Accessing vaccine like an 'obstacle course' as call line overwhelmed: critical care doctor
Province says system flooded with ineligible callers, while doctor says he called 400 times
At least one critical-care doctor in Winnipeg says he had to call hundreds of times to book an appointment for the first round of COVID-19 vaccines earmarked for front-line health-care workers in Manitoba — delays in the booking system that the provincial government blames on calls from those who are not eligible.
Eligible workers have only been able to call to book appointments for about 24 hours, and in that time the province says more than 100,000 people have called, and most were turned away, according to a government release issued on Sunday.
"The province is asking for the co-operation of all Manitobans to review the eligibility criteria before calling to request an appointment as to not overwhelm booking systems and to reserve vaccination appointments for those who need it most," the release says.
But Dr. Dan Roberts, who works at the Health Sciences Centre, says he doesn't buy that the system was overloaded by calls from people who weren't eligible because the criteria was made very clear.
He says the high volume of calls the province received were likely because he and several of his colleagues had to try multiple times to get through in the first place.
"That's an idiotic response," said Roberts.
"They claim that they had over 100,000 calls, so if you have 500 eligible people who called 200 times — and I called over 400 times — then that accounts for that number."
Doctor says he was kicked off call multiple times
Roberts said he tried for roughly 12 hours on Saturday and Sunday to get through and was kicked off the line multiple times.
"It's frustrating. It's very disrespectful," said Roberts
"You'd get through and they'd play piano music for about eight minutes and 30 seconds and then they'd kick you off the line. So that happened to me about probably 75 times," said the 67-year-old, who meets the eligiblity criteria to receive the vaccine.
He said other times he'd get through just to have the automated system tell him it couldn't understand his responses.
"They would tell you they didn't hear you … and then they'd kick you off the line, the line would go dead," he said.
According to the province, the line is supposed to be open 24/7 but Roberts said they stopped taking calls at 4 p.m. Saturday.
"After the probably 400th call, at 4:01 they were closed and said they would re-open at 6 a.m. [Sunday] morning," he said.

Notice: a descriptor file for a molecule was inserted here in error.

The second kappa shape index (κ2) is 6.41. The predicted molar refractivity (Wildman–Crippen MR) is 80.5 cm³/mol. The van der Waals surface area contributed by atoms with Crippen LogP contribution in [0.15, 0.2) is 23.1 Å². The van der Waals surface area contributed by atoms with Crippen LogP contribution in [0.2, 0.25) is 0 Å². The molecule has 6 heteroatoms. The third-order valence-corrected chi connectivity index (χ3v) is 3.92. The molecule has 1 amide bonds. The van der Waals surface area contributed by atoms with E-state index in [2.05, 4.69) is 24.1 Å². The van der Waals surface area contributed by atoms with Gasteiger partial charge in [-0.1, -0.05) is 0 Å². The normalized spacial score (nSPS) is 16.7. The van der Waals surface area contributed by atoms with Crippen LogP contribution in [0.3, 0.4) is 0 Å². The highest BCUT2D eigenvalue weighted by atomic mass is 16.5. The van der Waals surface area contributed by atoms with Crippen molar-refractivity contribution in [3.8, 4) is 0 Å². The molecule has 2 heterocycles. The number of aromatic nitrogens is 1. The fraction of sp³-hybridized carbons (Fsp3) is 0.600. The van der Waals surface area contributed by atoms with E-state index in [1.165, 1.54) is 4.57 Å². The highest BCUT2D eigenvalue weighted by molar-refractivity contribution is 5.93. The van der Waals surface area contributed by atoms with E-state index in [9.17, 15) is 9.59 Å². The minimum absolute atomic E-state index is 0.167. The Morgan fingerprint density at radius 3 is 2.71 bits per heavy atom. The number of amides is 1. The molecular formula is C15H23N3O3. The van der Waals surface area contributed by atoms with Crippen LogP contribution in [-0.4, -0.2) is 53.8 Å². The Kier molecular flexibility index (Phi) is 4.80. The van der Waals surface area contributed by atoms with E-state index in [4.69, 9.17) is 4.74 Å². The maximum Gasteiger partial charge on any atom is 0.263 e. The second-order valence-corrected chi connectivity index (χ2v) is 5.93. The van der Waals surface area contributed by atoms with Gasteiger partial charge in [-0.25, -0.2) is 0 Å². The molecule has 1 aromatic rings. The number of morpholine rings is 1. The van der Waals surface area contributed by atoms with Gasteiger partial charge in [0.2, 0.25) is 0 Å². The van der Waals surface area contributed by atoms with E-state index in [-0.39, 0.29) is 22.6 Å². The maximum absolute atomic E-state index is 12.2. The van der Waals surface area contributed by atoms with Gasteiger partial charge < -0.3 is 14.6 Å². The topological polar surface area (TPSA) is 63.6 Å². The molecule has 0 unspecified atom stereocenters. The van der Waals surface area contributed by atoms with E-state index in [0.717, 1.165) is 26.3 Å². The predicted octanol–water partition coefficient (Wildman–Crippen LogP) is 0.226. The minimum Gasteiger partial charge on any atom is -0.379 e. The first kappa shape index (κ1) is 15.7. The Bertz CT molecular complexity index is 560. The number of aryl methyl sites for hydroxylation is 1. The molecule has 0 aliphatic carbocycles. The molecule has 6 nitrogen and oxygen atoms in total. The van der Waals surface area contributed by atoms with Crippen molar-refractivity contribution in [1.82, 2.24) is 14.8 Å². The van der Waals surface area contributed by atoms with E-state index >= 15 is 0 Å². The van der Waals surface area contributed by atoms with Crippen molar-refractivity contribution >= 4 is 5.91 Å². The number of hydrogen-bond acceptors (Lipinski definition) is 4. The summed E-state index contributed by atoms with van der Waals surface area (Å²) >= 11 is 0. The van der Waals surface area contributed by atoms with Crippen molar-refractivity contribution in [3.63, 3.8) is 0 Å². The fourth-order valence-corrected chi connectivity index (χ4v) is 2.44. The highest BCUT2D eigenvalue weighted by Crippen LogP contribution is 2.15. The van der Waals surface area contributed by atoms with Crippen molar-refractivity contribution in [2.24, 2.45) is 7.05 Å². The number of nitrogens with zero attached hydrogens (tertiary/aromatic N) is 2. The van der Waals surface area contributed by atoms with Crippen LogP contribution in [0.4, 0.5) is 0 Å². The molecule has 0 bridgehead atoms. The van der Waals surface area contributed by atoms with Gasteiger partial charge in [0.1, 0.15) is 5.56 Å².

"So I set my alarm clock for 5:55 and began calling shortly before six and still was unable to get through."
Roberts said he was finally able to book an appointment around 10 a.m. on Sunday — four hours after he initially started trying on that day.
Enough vaccine for 900 critical-care workers
To be eligible for the first round of vaccine doses, health-care workers must work in direct contact with patients and meet additional criteria, according to a memo from Manitoba's Vaccine Implementation Task Force issued late Friday.
They must also meet one of the following criteria: work in critical-care units and were born on or before Dec. 31, 1970; work in acute care and long-term care facilities and were born on or before Dec. 31, 1960; or are assigned to COVID-19 immunization clinics, the province's release says.
The Pfizer-BioNTech vaccine was approved for use by Health Canada earlier this week. The province had previously announced that around 900 critical-care workers will receive Manitoba's initial doses of the vaccine.
So far, about half of those vaccines are spoken for.
The province says it will keep Manitobans up to date when more vaccines are available.
System ran like a lottery: Doctor
While Roberts had the day off and was able to take the time to call the number repeatedly, he feels for the health-care workers who were working and wouldn't have the time.
"Especially nurses in critical care who are having the toughest time, to put them through this kind of nonsense ordeal is very callous," he said.
"They've been working their butts off and to have to spend the weekend trying to play this obstacle course that the government set up, it just shows you the lack of forethought and caring that they seem to have," said Roberts.
The doctor said he made several complaints to his superiors at Shared Health and hopes there will be some accountability for how this was handled.
He says the onus never should have been on health-care workers to call in and try and reserve a spot, but rather should have been decided based on eligibility and risk factors. Roberts said that information could have been gathered through an online form and put in order of most at risk, delivering the vaccine to those who need it most.
"That would have been a civilized way of doing it, instead they ran what appeared to be an insane lottery," he said.